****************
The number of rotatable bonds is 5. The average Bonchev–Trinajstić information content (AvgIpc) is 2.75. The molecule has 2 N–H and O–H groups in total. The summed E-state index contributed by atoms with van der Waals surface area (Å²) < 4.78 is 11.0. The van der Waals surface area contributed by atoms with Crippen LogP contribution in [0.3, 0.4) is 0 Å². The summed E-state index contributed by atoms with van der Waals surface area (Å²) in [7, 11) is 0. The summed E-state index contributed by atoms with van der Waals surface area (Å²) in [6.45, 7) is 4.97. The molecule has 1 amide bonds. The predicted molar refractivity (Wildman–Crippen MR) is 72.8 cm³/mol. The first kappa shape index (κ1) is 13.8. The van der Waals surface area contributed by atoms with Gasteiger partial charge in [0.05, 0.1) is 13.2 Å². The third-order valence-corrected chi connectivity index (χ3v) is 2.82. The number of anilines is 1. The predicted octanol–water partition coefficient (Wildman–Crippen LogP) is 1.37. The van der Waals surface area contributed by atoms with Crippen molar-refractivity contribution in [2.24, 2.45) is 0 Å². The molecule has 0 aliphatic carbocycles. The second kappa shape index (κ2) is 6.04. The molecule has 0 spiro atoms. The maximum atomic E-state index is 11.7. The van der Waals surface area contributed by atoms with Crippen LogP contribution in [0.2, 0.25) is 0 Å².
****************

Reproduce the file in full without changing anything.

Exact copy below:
The number of rotatable bonds is 5. The average Bonchev–Trinajstić information content (AvgIpc) is 2.75. The molecule has 2 N–H and O–H groups in total. The summed E-state index contributed by atoms with van der Waals surface area (Å²) < 4.78 is 11.0. The van der Waals surface area contributed by atoms with Crippen LogP contribution in [0.3, 0.4) is 0 Å². The summed E-state index contributed by atoms with van der Waals surface area (Å²) in [7, 11) is 0. The summed E-state index contributed by atoms with van der Waals surface area (Å²) in [6.45, 7) is 4.97. The molecule has 1 amide bonds. The predicted molar refractivity (Wildman–Crippen MR) is 72.8 cm³/mol. The first kappa shape index (κ1) is 13.8. The van der Waals surface area contributed by atoms with Gasteiger partial charge in [0.05, 0.1) is 13.2 Å². The third-order valence-corrected chi connectivity index (χ3v) is 2.82. The number of anilines is 1. The predicted octanol–water partition coefficient (Wildman–Crippen LogP) is 1.37. The van der Waals surface area contributed by atoms with Crippen molar-refractivity contribution in [2.24, 2.45) is 0 Å². The molecule has 0 aliphatic carbocycles. The second kappa shape index (κ2) is 6.04. The molecule has 0 spiro atoms. The maximum atomic E-state index is 11.7. The van der Waals surface area contributed by atoms with Crippen LogP contribution in [0.2, 0.25) is 0 Å².